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Exquisite Corpse - A Journal of Letters and Life

A Shadow in Chelsea
by Milton Beyer ||
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Orson Welles and John Houseman created the Black Theatre in Harlem, an offshoot of their W.P.A. federal-funded Mercury Theatre. They produced "Macbeth" there in 1936 and I took a school chum, Ruth, to see it on a date. I was 19; she was 18.
     The witches scene: A Caribbean island and a voodoo ceremony. Celebrants are painted, feathered and bedecked around a blazing fire; pounding drums and raising dust with dancing feet. Goats and chickens wait for the sacrifice.
     It was offputting. Either the production or the date or both. Ruth was a hip young radical; I was striving to get ahead in a business career. I had the hots for her. She didn't have the hots for me. We drifted apart.
     Harlem is my fate. I was born on West 130th Street. It was white then; 1917. I met my date at City College on 133rd Street and now I'm into a Black Macbeth on 135th Street.
     Four years later, the story resumed.

The shadow on the wall speaks, "My father is the sun, my mother the casement window. My straight black lines on the wall of the living room frame a tableau of a young woman taking a picture of a newly married couple. They are smiling and happy and beautiful. It is their first weekend in their first apartment."
     The building is a cooperative at 433 West 21st Street in Chelsea, New York City. The Theological seminary, occupying a square block, is visible through the open window. The sun is streaming into the room. Bessie, the bride's friend, is snapping the photo.
     Bessie has just arrived at the apartment after a session posing for the sculptor Chaim Gross, in his Greenwich Village studio. The nude figure of a chunky, nubile young girl will find its way one day to the Hirshhorn Museum.
     They met in the common room of City College at the stand-up lunch counter. She asked him for a cigarette. It was the beginning of the fall semester, 1936.
     Their first date, a few days later, was riding the Fifth Avenue bus downtown after school. They went on top and sat on one of the front seats. The beginning of love was ever after associated with views into second-story windows on Fifth Avenue. They were seeing moving pictures of Oriental rugs, antique furniture, portraits, sculptures and Beaux Arts architecture.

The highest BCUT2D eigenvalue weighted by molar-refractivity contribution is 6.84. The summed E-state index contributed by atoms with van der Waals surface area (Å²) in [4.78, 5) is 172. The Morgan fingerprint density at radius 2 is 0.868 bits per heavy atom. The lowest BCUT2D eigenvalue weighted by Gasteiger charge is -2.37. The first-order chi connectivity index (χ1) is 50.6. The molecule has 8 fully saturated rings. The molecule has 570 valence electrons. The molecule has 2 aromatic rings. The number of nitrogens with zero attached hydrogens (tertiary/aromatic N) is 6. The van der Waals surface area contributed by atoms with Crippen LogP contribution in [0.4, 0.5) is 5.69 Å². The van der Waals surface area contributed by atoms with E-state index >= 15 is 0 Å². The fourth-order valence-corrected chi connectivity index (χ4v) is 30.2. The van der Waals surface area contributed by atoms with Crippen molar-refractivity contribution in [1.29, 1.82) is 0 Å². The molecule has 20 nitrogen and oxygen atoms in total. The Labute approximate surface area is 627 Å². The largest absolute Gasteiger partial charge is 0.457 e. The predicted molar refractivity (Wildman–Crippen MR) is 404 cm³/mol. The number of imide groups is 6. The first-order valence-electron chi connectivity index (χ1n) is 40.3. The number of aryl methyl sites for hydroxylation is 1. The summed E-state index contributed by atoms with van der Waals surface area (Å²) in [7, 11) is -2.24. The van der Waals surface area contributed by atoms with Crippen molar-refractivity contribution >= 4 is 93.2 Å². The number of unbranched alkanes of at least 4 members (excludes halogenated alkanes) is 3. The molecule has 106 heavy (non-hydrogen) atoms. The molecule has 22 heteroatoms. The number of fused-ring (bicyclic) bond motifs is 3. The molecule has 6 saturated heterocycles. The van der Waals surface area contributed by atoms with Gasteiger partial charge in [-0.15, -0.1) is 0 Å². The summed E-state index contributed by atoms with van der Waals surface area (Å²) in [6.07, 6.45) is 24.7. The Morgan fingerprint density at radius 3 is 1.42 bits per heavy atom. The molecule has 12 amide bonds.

They stopped at the Brass Rail for coffee and cherry cheese cake before parting; she to Queens and he to The Bronx by subway.
     Four years later he was living at the Regent Hotel on upper Broadway. They had recently resumed a relationship that had been broken off for three years. After their long-delayed love making that evening at the Regent, they drove to Gallagher's Steak House on West 52nd Street. They arrived after midnight, dined on steaks and left after 3:00 a.m. Both basic drives were appeased and the feeling was bliss. They pledged their love and decided to marry as soon as possible.
     Christmas holidays delayed blood tests and it was January when Henry Schimmel, City Court Judge, performed the wedding ceremony in his chambers in the Municipal Court House at City Fall Plaza.
     Judge Schimmel, a good and sweet guy, was a Tammany Hall stalwart. He was secretly married to Kitty, an Irish-American school teacher, who lived with her parents in Jersey City. The judge lived with his widowed, Jewish mother in Manhattan. The union was secret because all the parents were violently opposed to a "mixed marriage." The loving couple did share a Manhattan apartment on weekends until time, curing all things, removed the objectors.
     After the wedding supper at Cavanaugh's on 23rd Street, they drove to Herald Square, home of Gimbel's and Macy's. At midnight, flower wholesalers loaded the sidewalks with fresh cut flowers from far and near to supply the city's florists with their flower needs for the new day. They bought armfuls of California-grown jonquils, purple heather and mimosa and then drove to their new apartment in Chelsea. The flowers were placed in a laundry bucket, a wood fire was lit in the fireplace and a 50-year tradition of anniversary flowers began.
     Later, he mused, "What did the shadow see?" He didn't understand.

* * *

          Three things are too wonderful for me;
          Four I do not understand:
          The way of an eagle in the sky,
          The way of a serpent on a rock,
          The way of a ship on the high seas,
          And the way of a man with a maiden.

                                             Proverbs xxx 18

* * *

He returned home one early afternoon on a hot July day at an unexpected time -- tried the key in the lock -- the chain was fastened and he couldn't open the door. He knocked and knocked again. And again. It was three or four minutes -- it seemed longer before his wife released the security chain and opened the door.
     She was flushed -- and embarrassed. She was nervous and anxious.
     He asked why she had double locked and chained the door. She didn't answer.
     The answer soon appeared from the bedroom -- her former lover with his shoelaces untied.
     He shouted -- "Get the fuck out of here and don't come back!"
     He did without speaking.
     The wound scarred over but never really healed.
     Later -- 50 years later -- she said nothing happened.
     She said, "I liked Bill." He said, "Why didn't you marry?" She said, "I didn't like him enough."

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